The appointment of an Indigenous woman as the first dean of a law school in Canada was supposed to be a watershed moment for Lakehead University.
But it’s been nearly 18 months since Angelique EagleWoman resigned and subsequently sued the institution, alleging systemic racism at the Thunder Bay university. Now, Lakehead’s fraught search for a replacement has concluded with a non-Indigenous person being chosen as dean, beating out a First Nations man for the job.
Jula Hughes, a law professor at the University of New Brunswick who once clerked at the Supreme Court and practised labour and human-rights law, will assume the position on Oct. 1. She is a German-born legal scholar with expertise in Indigenous issues.
The turmoil at Lakehead’s law school is a microcosm of the wider Thunder Bay community’s struggles with racism and reconciliation with First Nations peoples. The city’s police force has been accused by two provincial watchdogs of racist attitudes. And in January, a white man will stand trial for second-degree murder after allegedly throwing a trailer hitch at an Indigenous woman.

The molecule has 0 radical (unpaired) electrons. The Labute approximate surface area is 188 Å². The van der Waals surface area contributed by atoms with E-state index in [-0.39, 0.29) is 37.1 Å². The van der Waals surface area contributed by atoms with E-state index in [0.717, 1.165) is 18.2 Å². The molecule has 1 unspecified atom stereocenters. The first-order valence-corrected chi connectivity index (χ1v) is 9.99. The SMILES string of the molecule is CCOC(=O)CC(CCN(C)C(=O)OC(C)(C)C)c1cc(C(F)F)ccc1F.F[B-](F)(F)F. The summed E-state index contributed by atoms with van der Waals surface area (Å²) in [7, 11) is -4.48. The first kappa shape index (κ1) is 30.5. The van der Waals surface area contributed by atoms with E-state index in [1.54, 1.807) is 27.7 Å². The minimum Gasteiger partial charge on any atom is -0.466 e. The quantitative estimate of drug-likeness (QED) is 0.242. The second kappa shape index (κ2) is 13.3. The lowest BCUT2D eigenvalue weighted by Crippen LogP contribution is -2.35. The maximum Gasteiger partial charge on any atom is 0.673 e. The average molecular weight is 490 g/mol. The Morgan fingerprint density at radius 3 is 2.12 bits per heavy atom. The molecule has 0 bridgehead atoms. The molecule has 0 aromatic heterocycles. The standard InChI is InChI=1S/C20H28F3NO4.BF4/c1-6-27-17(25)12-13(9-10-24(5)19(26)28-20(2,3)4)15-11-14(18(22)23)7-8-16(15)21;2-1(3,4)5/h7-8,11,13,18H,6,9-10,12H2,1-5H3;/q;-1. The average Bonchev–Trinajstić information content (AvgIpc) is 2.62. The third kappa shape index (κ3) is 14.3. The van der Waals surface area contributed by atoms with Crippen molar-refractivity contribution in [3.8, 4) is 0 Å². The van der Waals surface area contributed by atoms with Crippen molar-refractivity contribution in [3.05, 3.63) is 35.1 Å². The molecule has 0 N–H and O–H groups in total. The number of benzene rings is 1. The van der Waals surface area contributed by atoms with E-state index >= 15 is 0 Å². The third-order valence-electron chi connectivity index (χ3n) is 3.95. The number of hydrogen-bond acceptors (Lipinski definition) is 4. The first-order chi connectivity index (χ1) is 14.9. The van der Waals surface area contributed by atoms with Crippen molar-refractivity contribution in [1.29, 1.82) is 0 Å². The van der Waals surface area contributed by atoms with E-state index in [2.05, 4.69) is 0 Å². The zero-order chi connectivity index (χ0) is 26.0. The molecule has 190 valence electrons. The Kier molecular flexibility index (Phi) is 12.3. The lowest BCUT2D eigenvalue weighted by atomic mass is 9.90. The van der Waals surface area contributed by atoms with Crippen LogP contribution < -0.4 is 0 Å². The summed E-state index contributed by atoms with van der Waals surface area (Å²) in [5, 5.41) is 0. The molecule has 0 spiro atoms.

In an interview, Dr. Hughes said she was looking forward to using her role as dean to pursue her long-standing interest in “rebuilding a plausible legal relationship with Indigenous people” by hiring more Indigenous faculty, taking students to First Nations communities in the region and reaching out to local tribal councils.
“I really think what Lakehead decided to do when it started the faculty here is tremendously innovative,” she said, pointing to its inclusion of aboriginal law in its mandate as an example. “It’s a question of growing it.”
Dr. Hughes, the third full-time dean since Lakehead launched its law school in 2013, will take over at a fraught time for the faculty. Ms. EagleWoman, a member of the Sisseton-Wahpeton Dakota Oyate Tribe from the United States who was hired in 2016, resigned from the post in April, 2018, citing systemic racism, and has launched a $2.67-million lawsuit for constructive dismissal and racial discrimination that accused colleagues of creating a hostile work environment.